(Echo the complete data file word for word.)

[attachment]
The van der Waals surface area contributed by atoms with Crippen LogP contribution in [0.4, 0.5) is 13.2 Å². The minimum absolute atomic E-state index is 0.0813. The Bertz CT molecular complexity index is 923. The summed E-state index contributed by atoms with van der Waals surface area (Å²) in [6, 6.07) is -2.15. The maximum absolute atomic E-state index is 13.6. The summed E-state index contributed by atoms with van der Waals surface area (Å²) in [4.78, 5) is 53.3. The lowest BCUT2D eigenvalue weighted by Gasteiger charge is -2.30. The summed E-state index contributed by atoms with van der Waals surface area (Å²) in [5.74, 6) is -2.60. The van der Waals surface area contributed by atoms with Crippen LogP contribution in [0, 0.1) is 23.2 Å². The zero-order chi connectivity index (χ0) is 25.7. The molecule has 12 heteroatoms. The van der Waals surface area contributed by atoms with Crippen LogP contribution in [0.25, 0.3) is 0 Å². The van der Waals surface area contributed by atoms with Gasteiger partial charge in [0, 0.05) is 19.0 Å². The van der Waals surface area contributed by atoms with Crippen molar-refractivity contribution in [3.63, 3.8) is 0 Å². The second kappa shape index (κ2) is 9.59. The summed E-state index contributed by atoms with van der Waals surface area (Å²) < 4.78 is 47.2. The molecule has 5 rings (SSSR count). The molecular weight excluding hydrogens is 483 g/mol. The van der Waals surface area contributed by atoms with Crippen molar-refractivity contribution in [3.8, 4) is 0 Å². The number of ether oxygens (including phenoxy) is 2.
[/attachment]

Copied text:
The van der Waals surface area contributed by atoms with Crippen LogP contribution in [0.4, 0.5) is 13.2 Å². The minimum absolute atomic E-state index is 0.0813. The Bertz CT molecular complexity index is 923. The summed E-state index contributed by atoms with van der Waals surface area (Å²) in [6, 6.07) is -2.15. The maximum absolute atomic E-state index is 13.6. The summed E-state index contributed by atoms with van der Waals surface area (Å²) in [4.78, 5) is 53.3. The lowest BCUT2D eigenvalue weighted by Gasteiger charge is -2.30. The summed E-state index contributed by atoms with van der Waals surface area (Å²) in [5.74, 6) is -2.60. The van der Waals surface area contributed by atoms with Crippen LogP contribution in [0, 0.1) is 23.2 Å². The zero-order chi connectivity index (χ0) is 25.7. The molecule has 12 heteroatoms. The van der Waals surface area contributed by atoms with Crippen LogP contribution in [0.25, 0.3) is 0 Å². The van der Waals surface area contributed by atoms with Gasteiger partial charge in [0, 0.05) is 19.0 Å². The van der Waals surface area contributed by atoms with Crippen molar-refractivity contribution in [3.63, 3.8) is 0 Å². The second kappa shape index (κ2) is 9.59. The summed E-state index contributed by atoms with van der Waals surface area (Å²) < 4.78 is 47.2. The molecule has 5 rings (SSSR count). The molecular weight excluding hydrogens is 483 g/mol. The van der Waals surface area contributed by atoms with Crippen molar-refractivity contribution in [3.8, 4) is 0 Å². The number of ether oxygens (including phenoxy) is 2.